Power-to-gas uses electrolysis to break water down into its constituent parts of oxygen and hydrogen. The hydrogen can be stored along with natural gas in pipelines, or used in fuel cell vehicles. An additional step called methanisation converts the hydrogen into renewable natural gas (RNG), which can be stored in those same pipelines to be used later in a variety of industrial and domestic applications. But just how effective is it? And how does it compare to lithium-ion batteries? Last year, research funded by SoCalGas at University of California demonstrated that power-to-gas could enable them to increase the campus’ mix of renewables in their microgrid tenfold, from a relatively minor 3.5 percent up to a hugely significant 35 percent. Such a huge jump is certainly a great argument in favour of the system’s efficacy, and it compares extremely favourable with lithium-ion, at least in terms of cost. According to Matt Gregori, technology development manager at Southern California Gas, their pipeline system has about 13 tWh of equivalent electricity storage. That level of storage using battery storage facilities would cost about $2.6 trillion. It is indeed the ability to use existing infrastructure that makes power-to-gas so appealing. The North Sea for example, has an existing gas infrastructure. It is also home to offshore wind farms, with the green light having recently been given to construction of the world’s largest wind farm, which is scheduled to come online in 2023. The Hornsea Two project, along with its sister site Hornsea One will have the potential to generate nearly 2.6GW, enough to power in excess of two million homes. Using the preexisting gas pipeline infrastructure for power-to-gas will be a cost-effective way of ensuring that power can satisfy the demand of those homes, as and when it is needed.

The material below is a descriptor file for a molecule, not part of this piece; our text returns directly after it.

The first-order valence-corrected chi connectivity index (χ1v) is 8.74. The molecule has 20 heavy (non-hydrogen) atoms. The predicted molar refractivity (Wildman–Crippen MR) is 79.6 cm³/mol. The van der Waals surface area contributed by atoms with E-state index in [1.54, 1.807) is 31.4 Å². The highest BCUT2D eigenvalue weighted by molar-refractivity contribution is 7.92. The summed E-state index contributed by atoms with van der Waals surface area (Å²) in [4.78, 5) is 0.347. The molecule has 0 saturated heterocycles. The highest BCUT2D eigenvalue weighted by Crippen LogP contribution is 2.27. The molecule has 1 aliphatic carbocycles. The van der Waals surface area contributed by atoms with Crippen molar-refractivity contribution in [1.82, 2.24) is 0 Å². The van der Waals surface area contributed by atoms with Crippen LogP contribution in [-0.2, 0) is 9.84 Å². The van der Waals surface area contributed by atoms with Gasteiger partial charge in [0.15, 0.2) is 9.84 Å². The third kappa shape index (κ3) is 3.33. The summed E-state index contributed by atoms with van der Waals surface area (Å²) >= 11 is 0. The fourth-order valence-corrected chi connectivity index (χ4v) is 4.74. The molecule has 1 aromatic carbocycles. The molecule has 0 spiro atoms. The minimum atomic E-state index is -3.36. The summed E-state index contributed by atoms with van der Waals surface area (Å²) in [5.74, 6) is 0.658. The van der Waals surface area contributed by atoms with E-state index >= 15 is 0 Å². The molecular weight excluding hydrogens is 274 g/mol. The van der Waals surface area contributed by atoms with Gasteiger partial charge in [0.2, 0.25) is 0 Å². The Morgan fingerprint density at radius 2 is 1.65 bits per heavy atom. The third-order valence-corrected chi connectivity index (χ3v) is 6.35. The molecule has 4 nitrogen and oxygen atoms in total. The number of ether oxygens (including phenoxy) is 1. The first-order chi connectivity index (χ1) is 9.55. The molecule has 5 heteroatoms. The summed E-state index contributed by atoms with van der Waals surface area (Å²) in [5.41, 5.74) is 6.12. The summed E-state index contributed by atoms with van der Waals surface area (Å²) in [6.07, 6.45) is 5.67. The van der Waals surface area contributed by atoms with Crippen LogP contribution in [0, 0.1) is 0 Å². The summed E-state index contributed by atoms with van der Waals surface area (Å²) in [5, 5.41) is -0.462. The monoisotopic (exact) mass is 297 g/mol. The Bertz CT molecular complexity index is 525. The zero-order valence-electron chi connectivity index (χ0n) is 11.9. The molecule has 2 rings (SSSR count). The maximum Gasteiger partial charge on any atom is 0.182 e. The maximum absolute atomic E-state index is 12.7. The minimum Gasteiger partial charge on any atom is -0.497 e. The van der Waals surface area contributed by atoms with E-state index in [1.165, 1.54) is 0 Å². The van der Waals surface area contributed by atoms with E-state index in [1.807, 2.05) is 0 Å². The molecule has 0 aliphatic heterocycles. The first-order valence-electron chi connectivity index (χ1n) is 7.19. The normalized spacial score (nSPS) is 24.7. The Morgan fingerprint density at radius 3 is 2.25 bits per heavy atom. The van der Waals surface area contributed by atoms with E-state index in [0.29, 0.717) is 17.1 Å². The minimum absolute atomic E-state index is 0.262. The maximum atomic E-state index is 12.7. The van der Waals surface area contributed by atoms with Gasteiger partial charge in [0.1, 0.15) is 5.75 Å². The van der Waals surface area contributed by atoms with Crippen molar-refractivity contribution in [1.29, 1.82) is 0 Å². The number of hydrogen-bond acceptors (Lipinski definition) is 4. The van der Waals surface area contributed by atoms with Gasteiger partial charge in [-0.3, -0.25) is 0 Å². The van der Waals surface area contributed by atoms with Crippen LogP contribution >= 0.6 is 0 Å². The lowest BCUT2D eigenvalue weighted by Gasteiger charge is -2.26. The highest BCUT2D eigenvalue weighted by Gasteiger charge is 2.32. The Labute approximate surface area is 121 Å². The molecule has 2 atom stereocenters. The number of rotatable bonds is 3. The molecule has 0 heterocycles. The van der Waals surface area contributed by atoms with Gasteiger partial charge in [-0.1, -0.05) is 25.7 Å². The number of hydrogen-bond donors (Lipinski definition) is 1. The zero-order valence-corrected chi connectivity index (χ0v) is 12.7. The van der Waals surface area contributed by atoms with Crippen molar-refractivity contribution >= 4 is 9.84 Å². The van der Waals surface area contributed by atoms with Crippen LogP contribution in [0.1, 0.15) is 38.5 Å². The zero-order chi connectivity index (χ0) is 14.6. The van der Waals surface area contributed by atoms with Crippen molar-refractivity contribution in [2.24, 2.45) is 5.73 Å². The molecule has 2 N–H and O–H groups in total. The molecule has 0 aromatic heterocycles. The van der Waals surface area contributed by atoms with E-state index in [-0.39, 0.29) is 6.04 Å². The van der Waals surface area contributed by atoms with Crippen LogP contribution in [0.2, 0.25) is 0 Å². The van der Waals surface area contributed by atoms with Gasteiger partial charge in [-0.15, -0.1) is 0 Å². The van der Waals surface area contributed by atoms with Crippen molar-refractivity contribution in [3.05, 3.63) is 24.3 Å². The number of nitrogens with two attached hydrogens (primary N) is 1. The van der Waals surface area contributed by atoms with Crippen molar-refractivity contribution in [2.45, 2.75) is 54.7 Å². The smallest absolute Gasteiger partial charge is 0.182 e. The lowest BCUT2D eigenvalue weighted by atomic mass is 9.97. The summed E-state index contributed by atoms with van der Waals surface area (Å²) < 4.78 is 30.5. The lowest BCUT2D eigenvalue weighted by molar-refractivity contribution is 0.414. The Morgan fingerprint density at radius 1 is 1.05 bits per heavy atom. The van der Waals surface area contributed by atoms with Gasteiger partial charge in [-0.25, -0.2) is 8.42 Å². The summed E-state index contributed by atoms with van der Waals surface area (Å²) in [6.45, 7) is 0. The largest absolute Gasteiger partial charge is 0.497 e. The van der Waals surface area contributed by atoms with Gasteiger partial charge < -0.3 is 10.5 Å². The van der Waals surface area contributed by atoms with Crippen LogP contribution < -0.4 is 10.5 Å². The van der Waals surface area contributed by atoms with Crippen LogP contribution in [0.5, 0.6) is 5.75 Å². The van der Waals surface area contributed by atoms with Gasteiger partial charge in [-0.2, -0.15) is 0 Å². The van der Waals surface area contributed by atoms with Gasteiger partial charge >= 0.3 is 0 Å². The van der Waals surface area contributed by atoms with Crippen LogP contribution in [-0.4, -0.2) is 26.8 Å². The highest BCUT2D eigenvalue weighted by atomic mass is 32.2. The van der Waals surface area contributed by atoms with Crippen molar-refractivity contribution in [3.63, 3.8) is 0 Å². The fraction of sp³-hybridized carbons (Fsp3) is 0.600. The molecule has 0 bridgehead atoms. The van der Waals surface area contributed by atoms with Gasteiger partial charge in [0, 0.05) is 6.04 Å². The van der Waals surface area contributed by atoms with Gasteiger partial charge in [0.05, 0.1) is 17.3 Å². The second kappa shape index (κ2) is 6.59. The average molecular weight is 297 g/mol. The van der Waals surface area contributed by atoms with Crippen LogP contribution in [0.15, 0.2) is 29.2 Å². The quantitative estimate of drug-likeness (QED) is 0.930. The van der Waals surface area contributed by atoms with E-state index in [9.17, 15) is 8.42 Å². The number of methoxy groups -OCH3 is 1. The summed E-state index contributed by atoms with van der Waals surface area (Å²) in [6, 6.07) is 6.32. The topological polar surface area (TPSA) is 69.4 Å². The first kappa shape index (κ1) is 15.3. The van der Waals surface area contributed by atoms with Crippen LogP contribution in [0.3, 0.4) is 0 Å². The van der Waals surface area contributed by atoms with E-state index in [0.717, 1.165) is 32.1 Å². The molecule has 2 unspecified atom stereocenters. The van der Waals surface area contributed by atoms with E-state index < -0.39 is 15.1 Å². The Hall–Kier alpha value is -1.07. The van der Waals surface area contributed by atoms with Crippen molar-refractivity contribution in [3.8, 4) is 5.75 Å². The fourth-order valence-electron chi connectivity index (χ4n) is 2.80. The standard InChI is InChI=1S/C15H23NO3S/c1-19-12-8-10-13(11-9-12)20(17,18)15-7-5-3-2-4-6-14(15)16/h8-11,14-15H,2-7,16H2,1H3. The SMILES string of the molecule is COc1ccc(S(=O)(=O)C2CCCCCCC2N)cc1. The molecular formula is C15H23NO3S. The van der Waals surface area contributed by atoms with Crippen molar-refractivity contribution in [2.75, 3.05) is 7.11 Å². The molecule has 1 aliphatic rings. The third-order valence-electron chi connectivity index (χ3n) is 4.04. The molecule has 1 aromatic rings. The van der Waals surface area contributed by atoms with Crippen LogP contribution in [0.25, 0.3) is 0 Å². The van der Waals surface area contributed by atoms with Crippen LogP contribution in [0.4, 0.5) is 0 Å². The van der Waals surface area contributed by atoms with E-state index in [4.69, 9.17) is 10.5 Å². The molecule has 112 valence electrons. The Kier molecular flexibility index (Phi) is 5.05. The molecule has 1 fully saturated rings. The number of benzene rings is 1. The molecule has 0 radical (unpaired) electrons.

Oil Price 17th March 2018 read more »